This is the seventh article in a series provided for non-technical System Administrators who wish to understand more about using JavaScript to control workflow and to implement simple customizations using the language.

In this article, I will explore statements in JavaScript.

A program is a sequence of statements.

Expression Statements

And one of the fundamental types is an Expression Statement. An expression is any valid set of literals, variables, operators, and expressions that evaluates to a single value. The value may be a number, a string, or a logical value. 

And any expression that can stand alone as a statement is an Expression statement

strMessage = “hello world”;
myBlock = CRM.GetBlock(“noteboxlong”);

Compound Statements

The next type of statement to understand is a compound statement. These are individual statements that logically must be considered together. We group statements like this using braces { the curly brackets }

Consider the differences between these two examples

Example A

strMessage=“Hello World”;

and this one

Example B

strMessage=“Hello World”;

The set of statements in Example A has an "if" condition. An if condition acts as a guard to the following statement. In this case, if the CRM.Mode evaluates to be in View mode then the second line will be processed. If the CRM.Mode does not evaluate to be in View mode then the line will be skipped.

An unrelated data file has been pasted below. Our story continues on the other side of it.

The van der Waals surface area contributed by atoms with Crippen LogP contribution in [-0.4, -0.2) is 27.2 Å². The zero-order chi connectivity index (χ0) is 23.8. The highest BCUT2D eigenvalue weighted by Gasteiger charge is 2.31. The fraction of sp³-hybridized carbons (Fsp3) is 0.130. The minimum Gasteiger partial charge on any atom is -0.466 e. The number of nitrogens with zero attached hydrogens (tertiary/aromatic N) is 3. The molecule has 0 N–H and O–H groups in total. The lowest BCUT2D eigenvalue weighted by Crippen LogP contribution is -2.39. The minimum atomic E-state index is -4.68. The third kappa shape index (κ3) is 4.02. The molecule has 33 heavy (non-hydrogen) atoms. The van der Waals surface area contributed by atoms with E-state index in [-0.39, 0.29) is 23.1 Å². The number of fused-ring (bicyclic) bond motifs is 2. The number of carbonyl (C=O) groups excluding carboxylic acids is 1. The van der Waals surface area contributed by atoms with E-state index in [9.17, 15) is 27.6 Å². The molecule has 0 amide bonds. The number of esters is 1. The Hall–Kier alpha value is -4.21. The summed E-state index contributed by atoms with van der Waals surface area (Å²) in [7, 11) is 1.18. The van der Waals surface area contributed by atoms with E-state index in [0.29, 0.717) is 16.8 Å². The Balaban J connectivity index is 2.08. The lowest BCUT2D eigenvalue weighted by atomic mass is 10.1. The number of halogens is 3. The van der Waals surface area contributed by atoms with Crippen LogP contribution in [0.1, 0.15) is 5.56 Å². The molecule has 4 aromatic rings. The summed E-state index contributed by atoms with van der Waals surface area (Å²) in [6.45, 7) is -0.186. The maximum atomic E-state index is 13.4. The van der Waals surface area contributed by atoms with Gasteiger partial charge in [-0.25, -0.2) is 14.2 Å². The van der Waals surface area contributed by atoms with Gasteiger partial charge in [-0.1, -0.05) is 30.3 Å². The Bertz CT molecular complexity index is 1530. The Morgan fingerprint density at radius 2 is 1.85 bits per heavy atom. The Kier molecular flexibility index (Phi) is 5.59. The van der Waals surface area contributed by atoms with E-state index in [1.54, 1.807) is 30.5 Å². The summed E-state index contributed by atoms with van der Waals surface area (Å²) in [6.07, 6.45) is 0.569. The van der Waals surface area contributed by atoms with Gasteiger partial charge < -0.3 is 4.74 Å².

Importantly the second line which sets the mode to be edit will always be carried out.


When we use the braces we are able to say that both statements must be read together. Everything in a compound statement is treated as a single unit of code.

Arithmetic Operators

JavaScript offers the use of different forms of operators that do ‘work’ on data within statements. Arithmetic operators are used for performing arithmetic tasks on numbers (literals or variables).

And when we are working with variables that are different ways of assigning a value to that variable.

We will meet some of these different types as you explore the articles on the community.

In the next article, I will develop the idea of conditional behaviour and compound statements.

An Introduction to JavaScript in Sage CRM

The links to the other articles in the series are listed below

  1. An Introduction to JavaScript in Sage CRM.
  2. The relationship that JavaScript has with other languages and where scripting can be used in practice.
  3. The syntax of the language and the different objects available.
  4. The different types of JavaScript data types and how we use them in Sage CRM scripts.
  5. The objects that are available within the Browser.
  6. Binding a script to an event.
  7. Statements in JavaScript.
  8. Conditional behaviour and compound statements.
  9. Another look at Strings, regular expressions and other objects.
  10. Arrays, Functions, and techniques for processing objects.